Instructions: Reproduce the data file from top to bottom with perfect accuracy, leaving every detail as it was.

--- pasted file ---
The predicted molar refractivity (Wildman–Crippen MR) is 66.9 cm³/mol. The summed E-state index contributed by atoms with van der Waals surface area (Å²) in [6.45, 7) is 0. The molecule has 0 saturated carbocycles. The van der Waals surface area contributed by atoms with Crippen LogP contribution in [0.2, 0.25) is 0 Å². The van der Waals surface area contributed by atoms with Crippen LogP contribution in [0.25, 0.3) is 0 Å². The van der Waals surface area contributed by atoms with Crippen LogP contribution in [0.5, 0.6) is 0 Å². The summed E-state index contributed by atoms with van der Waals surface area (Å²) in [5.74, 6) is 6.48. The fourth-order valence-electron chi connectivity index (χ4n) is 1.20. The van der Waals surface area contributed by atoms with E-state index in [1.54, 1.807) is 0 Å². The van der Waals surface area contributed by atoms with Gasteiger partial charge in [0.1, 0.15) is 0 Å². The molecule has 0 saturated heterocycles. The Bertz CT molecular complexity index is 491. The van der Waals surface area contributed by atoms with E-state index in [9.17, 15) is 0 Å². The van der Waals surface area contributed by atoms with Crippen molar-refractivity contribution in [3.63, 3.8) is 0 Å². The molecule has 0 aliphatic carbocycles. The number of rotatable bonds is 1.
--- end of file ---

The predicted molar refractivity (Wildman–Crippen MR) is 66.9 cm³/mol. The summed E-state index contributed by atoms with van der Waals surface area (Å²) in [6.45, 7) is 0. The molecule has 0 saturated carbocycles. The van der Waals surface area contributed by atoms with Crippen LogP contribution in [0.2, 0.25) is 0 Å². The van der Waals surface area contributed by atoms with Crippen LogP contribution in [0.25, 0.3) is 0 Å². The van der Waals surface area contributed by atoms with Crippen LogP contribution in [0.5, 0.6) is 0 Å². The summed E-state index contributed by atoms with van der Waals surface area (Å²) in [5.74, 6) is 6.48. The fourth-order valence-electron chi connectivity index (χ4n) is 1.20. The van der Waals surface area contributed by atoms with E-state index in [1.54, 1.807) is 0 Å². The van der Waals surface area contributed by atoms with Gasteiger partial charge in [0.1, 0.15) is 0 Å². The molecule has 0 saturated heterocycles. The Bertz CT molecular complexity index is 491. The van der Waals surface area contributed by atoms with E-state index in [9.17, 15) is 0 Å². The van der Waals surface area contributed by atoms with Crippen molar-refractivity contribution in [3.63, 3.8) is 0 Å². The molecule has 0 aliphatic carbocycles. The number of rotatable bonds is 1.